Is your performance measured by the activities it performs or the measurable results it receives from the inputs/tasks aka. marketing activities?
Here’s how an activity-focused company measures its performance:
- We created a letter that we sent out to the major publications in our industry that have the potential to view our offer or brand.
- We have a committee that meets once a quarter that decides on which are the best channels to send our our value proposition found on our home page.
- Here is our video that tells us all the benefits of our value proposition with a link to the home page (not the offer page).
- We spent $4,000 in PPC advertising and were able to rank high in Google and other major search engines to link to our home page of our site (not the offer page).
- Let’s have a meet up so we can talk more about the successes we are having so we can make each other feel better about all the hard work we are putting into the project.
- Here is a sheet of all the benefits that our value offers and a link to learn more.
Honestly (in my humble opinion), people don’t want to meet more than they have to, no one wants to learn more, or watch another video that is more focused on the company rather than what’s in it for them.
Here is how a results-focused company/association measures its performance:
- The letter we sent out to 48 media partners directed 12,000 unique visitors to our offer page and converted 500 online inquiries as a result. See attached list of media partners and Google Analytics report.
- The video we created about our offer had 500 video views, on average watched 75% in its entirety and had 50 online registrations as a result. See attached YouTube insight statistics.
- Our committee of 10 had 8 in attendance who created accountabilities and deadlines for who was going to do what, when, and how often. Each will report their own accountabilities at the next committee meeting in front of everyone and ask for suggestions on how to improve each’s objective. See attached list of committee members along with their responsibilities and deadlines.
- We sent an email blast out to 750 partnering groups/associations to include our call to action in their next communication using their media channels. As a result we received 20,000 page views, 1,000 online inquiries, and 250 enrolled in our offer. Please see list of partnering groups, job description on the various ways to share our offer using their channels, and analytics to shows the results of our efforts. Please see analytic spreadsheet that shows our results.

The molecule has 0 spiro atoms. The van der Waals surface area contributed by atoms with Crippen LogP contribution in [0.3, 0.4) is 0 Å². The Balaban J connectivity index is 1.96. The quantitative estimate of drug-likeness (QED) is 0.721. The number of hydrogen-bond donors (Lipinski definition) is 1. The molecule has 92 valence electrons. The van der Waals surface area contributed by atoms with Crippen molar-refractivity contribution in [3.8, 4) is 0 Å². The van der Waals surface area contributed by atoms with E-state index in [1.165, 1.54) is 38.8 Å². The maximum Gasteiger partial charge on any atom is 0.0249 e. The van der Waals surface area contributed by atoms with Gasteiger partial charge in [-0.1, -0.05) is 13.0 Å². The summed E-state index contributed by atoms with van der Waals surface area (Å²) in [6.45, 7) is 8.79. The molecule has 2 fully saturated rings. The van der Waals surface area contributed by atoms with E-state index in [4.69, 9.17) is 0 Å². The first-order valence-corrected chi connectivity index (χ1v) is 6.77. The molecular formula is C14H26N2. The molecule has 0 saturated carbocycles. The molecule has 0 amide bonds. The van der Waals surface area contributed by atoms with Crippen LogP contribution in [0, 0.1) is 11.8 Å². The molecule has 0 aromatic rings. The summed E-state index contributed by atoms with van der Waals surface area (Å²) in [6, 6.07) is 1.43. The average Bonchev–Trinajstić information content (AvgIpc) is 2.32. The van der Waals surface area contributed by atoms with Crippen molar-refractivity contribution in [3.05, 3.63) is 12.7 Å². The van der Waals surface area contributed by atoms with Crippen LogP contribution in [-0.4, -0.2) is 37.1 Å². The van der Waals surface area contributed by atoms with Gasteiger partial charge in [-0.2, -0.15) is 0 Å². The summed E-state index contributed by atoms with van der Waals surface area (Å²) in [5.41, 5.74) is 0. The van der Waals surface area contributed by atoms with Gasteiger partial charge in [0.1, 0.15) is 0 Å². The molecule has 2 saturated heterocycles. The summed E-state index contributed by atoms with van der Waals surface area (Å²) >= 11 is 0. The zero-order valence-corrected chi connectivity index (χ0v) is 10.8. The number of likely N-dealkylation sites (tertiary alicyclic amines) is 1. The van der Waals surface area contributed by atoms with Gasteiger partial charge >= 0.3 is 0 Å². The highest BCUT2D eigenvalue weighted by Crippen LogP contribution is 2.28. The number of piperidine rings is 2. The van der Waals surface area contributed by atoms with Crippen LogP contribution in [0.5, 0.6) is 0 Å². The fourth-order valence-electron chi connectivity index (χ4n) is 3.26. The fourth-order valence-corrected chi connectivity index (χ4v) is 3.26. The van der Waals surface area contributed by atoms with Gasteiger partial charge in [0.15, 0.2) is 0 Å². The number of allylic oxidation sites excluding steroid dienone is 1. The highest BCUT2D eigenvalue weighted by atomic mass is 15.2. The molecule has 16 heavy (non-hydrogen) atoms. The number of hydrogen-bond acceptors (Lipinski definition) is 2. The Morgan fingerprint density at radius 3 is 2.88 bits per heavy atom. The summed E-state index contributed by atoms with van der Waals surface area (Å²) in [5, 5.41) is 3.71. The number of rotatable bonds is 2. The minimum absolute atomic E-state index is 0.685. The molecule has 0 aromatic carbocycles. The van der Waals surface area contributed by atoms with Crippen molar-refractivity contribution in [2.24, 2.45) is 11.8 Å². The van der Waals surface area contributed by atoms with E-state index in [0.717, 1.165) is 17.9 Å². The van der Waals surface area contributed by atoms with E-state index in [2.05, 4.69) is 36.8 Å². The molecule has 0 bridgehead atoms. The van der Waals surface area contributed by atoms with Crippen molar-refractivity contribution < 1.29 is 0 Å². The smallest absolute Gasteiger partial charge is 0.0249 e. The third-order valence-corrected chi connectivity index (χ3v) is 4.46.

- We hosted a booth at a national tradeshow and received 475 inquires that were received during the event, and 200 more following the event. As a result we had 50 registrations. Please see analytic spreadsheet that tracks our results.
Are you in marketing or are you in sales? Because there is a difference.
Here are my definitions:
is a vast set of activities either traditional or online that may eventually lead to sales, brand awareness, and reputation.
Sales is a result of performance that is achieved by increasing conversion rates from the original inquiry to the confirmed acceptance and exchange of consideration (money).
The problem I see is that those that say they are in marketing are not measuring their performance on results, or their compensation/reward system
isn’t based on sales
The only one who makes these types of decisions are the CEO, VP of Marketing, VP of Project Development, or other person responsible for the budget for a specific program.
The results don’t lie.
What is deceiving is the excuses we make for what didn’t work and use that as the justification for bad planning, poor market conditions, or lack of resources. The truth is covered up, budget is gone, and we move on to the next project to make the same fatal mistakes. The condition is worsened when shareholders/members/owners ask where the money went and now our neck is on the line to show how the resources were used and there are no spreadsheets, joint accountabilities, job descriptions and end up with minimal results to prove it.
When you show meaningful results (like the ones listed above) then it becomes a true realization that the objectives behind the value proposition were not met, were a good choice from the beginning or that resources were not allocated properly.
Then you can blame the poor results on a lack of strategic planning and allocation of resources, not incompetent team members.